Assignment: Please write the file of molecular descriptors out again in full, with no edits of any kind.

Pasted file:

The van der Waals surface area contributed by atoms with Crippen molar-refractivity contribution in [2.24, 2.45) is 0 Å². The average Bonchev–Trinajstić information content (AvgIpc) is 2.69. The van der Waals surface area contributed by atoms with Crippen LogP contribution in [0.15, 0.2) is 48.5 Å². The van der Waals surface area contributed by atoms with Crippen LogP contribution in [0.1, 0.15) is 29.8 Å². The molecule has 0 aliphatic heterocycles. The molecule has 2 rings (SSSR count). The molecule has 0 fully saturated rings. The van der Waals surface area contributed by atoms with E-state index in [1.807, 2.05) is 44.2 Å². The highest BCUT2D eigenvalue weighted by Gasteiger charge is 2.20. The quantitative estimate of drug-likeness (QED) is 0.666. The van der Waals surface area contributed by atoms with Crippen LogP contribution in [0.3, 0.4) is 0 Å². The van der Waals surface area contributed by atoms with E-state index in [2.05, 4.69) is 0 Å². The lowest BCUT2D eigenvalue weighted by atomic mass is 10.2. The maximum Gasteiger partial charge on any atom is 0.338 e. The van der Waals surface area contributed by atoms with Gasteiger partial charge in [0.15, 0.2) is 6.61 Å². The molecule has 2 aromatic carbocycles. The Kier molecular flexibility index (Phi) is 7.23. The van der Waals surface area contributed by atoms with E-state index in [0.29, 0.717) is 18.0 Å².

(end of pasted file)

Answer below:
The van der Waals surface area contributed by atoms with Crippen molar-refractivity contribution in [2.24, 2.45) is 0 Å². The average Bonchev–Trinajstić information content (AvgIpc) is 2.69. The van der Waals surface area contributed by atoms with Crippen LogP contribution in [0.15, 0.2) is 48.5 Å². The van der Waals surface area contributed by atoms with Crippen LogP contribution in [0.1, 0.15) is 29.8 Å². The molecule has 0 aliphatic heterocycles. The molecule has 2 rings (SSSR count). The molecule has 0 fully saturated rings. The van der Waals surface area contributed by atoms with E-state index in [1.807, 2.05) is 44.2 Å². The highest BCUT2D eigenvalue weighted by Gasteiger charge is 2.20. The quantitative estimate of drug-likeness (QED) is 0.666. The van der Waals surface area contributed by atoms with Crippen LogP contribution in [0.3, 0.4) is 0 Å². The van der Waals surface area contributed by atoms with E-state index in [2.05, 4.69) is 0 Å². The lowest BCUT2D eigenvalue weighted by atomic mass is 10.2. The maximum Gasteiger partial charge on any atom is 0.338 e. The van der Waals surface area contributed by atoms with Gasteiger partial charge in [0.15, 0.2) is 6.61 Å². The molecule has 2 aromatic carbocycles. The Kier molecular flexibility index (Phi) is 7.23. The van der Waals surface area contributed by atoms with E-state index in [0.29, 0.717) is 18.0 Å².